Motta Siva Ketta Siva Review 

Read full review of Motta Siva Ketta Siva here… 

Director: Sairamani

Cast: Raghava LawrencceNikki Galrani, Sathyaraj and Ashutosh Rana…..
In Motta Siva Ketta Siva, a remake of Telugu film Pataas, Lawrencce is introduced as Makkal (People’s) Superstar and you know that’s not a good sign. It doesn’t take much time to realise that the title is a mockery of super-stardom and the film is a blow to your sensibilities.

When Lawrencce made the Kanchana series – Muni, Kanchana and Kanchana 2 – and managed to make it click at the box-office, people and the trade believed he had cracked a successful formula. Nobody thought that he was, perhaps, just lucky. Cashing in on the highly successful franchise, he returns with Motta Siva Ketta Siva in a full-length commercial avatar, defying logic and gravity. 
He shows his desperation to be accepted as a star (which backfires in his face) and he goes all out to prove he has it in him. If the thought was silly, his attempt to prove is sillier.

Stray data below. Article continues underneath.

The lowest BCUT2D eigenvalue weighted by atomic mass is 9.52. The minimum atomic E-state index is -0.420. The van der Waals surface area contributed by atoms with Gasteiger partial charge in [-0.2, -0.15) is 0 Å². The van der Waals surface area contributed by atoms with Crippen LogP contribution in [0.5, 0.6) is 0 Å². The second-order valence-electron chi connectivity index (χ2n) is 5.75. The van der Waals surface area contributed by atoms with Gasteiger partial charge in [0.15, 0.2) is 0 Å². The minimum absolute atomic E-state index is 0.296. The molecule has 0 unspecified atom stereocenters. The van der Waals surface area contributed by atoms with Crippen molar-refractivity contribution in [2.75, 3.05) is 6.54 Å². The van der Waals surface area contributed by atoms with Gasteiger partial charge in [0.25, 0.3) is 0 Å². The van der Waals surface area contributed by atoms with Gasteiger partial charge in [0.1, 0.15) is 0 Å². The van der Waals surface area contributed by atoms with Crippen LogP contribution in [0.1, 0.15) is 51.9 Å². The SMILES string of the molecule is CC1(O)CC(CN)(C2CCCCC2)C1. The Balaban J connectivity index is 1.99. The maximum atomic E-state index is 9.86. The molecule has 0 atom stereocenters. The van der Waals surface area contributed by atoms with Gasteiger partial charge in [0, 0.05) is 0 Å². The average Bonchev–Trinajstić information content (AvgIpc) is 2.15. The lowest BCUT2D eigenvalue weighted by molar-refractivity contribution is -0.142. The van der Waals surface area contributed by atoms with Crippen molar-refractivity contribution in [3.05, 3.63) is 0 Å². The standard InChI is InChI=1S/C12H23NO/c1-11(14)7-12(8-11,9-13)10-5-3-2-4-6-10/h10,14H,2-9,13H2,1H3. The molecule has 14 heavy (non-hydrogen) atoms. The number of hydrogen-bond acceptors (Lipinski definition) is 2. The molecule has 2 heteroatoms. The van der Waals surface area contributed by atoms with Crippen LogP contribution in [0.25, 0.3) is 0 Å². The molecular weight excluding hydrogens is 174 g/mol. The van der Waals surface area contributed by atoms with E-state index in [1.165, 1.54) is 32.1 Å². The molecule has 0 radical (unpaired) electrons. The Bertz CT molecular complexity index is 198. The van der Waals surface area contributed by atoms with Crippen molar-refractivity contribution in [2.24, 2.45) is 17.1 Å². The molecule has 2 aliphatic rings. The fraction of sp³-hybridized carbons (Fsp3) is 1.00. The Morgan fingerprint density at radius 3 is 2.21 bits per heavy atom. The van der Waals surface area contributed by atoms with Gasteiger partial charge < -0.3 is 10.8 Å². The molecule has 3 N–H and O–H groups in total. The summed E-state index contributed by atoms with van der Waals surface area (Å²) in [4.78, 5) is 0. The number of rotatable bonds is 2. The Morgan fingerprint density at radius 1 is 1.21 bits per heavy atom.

Lawrencce plays a hot-headed and corrupt cop, who abhors his father, his superior in the department. The reason for his extreme hatred towards his father is used as a lame excuse to make Lawrencce’s character transform and he becomes even more menacing which only results in more dialoguebaazi, flying goons in all directions and a heroine who promises more oomph than acting chops.

Lawrence, unsurprisingly, excels in stylish moves in the dance sequences, fights with grace and pulls off the role of a cop decently with his attitude. But the scenes involving his emotional flashback lack conviction and could have been developed in a better way. The character of Sathyaraj is side-lined often, while that of Ashutosh Rana faces nativity issues. Though the film boasts a bevy of actors like Kovai Sarala, Sathish, VTV Ganesh, Thambi Ramaiah, etc, their roles appear more as extended cameos. A few scenes which were enjoyable (rather decent) in the Telugu version, like the transformation of the hero and the father-son relationship, appear ineffective here. The bizarre scene (due to execution) of mothers beating up their college-going children, one of the awkward scenes in Pataas, has been retained in this version, too. Nevertheless, the film follows the regular template of a cop story.
The songs Hara Hara Mahadeva Ki, featuring Raai Laxmi, and Adaludan Paadalai Kettu, a remix of the yesteryear MGR song, which has Nikki Galrani, provide ample scope for glamour and the actresses add some oomph factor to keep the viewers glued to the screen.


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